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This beautiful ring is of gold and is set with the nine nava-ratna cabochon gems (eight gems around a central ruby, which is the ninth gem). In turn these are surrounded by 14 ruby cabochons. Each stone has been foiled backed.
The shoulders of the ring are engraved with leaf and floral scrolling.
Untracht (1997, p. 309) says that in Dravidian south India, the nava-ratna gemstones are used as a rosary but elsewhere in India, they are used as a talismanic device. The nine gems have multiple meanings and associations. One is that each gem represents the nine celestial Hindu deities and the nine ‘planets’ .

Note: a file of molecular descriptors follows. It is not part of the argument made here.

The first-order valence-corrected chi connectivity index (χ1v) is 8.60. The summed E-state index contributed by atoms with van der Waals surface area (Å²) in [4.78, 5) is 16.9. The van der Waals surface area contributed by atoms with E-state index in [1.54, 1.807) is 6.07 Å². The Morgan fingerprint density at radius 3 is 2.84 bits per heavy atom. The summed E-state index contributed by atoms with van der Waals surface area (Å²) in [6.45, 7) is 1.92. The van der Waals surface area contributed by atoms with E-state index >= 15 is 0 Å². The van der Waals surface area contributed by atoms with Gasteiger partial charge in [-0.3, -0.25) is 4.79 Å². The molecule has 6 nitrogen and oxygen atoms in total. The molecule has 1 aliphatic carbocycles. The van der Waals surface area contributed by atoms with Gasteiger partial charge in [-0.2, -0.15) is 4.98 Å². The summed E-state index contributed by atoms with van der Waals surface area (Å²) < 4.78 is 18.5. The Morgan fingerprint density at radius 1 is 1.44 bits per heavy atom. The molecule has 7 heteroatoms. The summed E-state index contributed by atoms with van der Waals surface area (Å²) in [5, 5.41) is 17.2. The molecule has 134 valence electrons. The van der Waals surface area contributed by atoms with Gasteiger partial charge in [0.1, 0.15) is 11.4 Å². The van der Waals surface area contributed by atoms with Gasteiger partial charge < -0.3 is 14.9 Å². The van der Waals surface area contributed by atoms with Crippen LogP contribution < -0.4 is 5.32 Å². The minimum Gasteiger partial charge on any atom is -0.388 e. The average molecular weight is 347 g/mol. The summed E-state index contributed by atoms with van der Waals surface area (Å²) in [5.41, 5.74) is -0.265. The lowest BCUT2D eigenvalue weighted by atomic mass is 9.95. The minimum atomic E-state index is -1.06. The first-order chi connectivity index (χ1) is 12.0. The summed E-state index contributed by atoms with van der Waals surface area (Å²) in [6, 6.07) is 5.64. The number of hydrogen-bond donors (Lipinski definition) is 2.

The ring is in excellent condition and is very wearable. Probably intended for a man it is now suitable for anyone to wear. It is a fine collector’s piece too.
Aitken, M.E., When Gold Blossoms: Indian Jewelry from the Susan L. Beningson Collection, Asia Society & Philip Wilson Publishers, 2004.
Bala Krishnan, U.R., Jewels of the Nizams, Department of Culture, Government of India, 2001.
Barnard, N., Indian Jewellery, V&A Publishing, 2008.
Chong, A, & N. Murai, Journeys East: Isabella Steward Gardner and Asia, Isabella Stewart Gardner Museum, 2009.
Untracht, O., Traditional Jewelry of India, Thames & Hudson, 1997.